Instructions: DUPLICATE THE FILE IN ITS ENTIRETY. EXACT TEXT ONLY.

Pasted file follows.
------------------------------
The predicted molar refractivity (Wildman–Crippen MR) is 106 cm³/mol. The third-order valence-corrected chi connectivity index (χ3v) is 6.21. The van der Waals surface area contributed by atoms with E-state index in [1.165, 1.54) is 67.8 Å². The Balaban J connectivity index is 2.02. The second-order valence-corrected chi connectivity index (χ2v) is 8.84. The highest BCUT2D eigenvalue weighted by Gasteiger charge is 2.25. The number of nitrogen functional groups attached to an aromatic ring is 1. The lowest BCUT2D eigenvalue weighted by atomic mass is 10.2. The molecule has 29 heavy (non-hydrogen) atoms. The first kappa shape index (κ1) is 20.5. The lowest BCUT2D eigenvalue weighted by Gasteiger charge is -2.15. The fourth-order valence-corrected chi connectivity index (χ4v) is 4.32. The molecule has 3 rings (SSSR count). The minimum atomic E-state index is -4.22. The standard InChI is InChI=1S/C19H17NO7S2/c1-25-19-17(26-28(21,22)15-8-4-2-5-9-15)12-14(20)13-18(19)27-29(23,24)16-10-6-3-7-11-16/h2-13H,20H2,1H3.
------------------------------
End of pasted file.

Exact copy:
The predicted molar refractivity (Wildman–Crippen MR) is 106 cm³/mol. The third-order valence-corrected chi connectivity index (χ3v) is 6.21. The van der Waals surface area contributed by atoms with E-state index in [1.165, 1.54) is 67.8 Å². The Balaban J connectivity index is 2.02. The second-order valence-corrected chi connectivity index (χ2v) is 8.84. The highest BCUT2D eigenvalue weighted by Gasteiger charge is 2.25. The number of nitrogen functional groups attached to an aromatic ring is 1. The lowest BCUT2D eigenvalue weighted by atomic mass is 10.2. The molecule has 29 heavy (non-hydrogen) atoms. The first kappa shape index (κ1) is 20.5. The lowest BCUT2D eigenvalue weighted by Gasteiger charge is -2.15. The fourth-order valence-corrected chi connectivity index (χ4v) is 4.32. The molecule has 3 rings (SSSR count). The minimum atomic E-state index is -4.22. The standard InChI is InChI=1S/C19H17NO7S2/c1-25-19-17(26-28(21,22)15-8-4-2-5-9-15)12-14(20)13-18(19)27-29(23,24)16-10-6-3-7-11-16/h2-13H,20H2,1H3.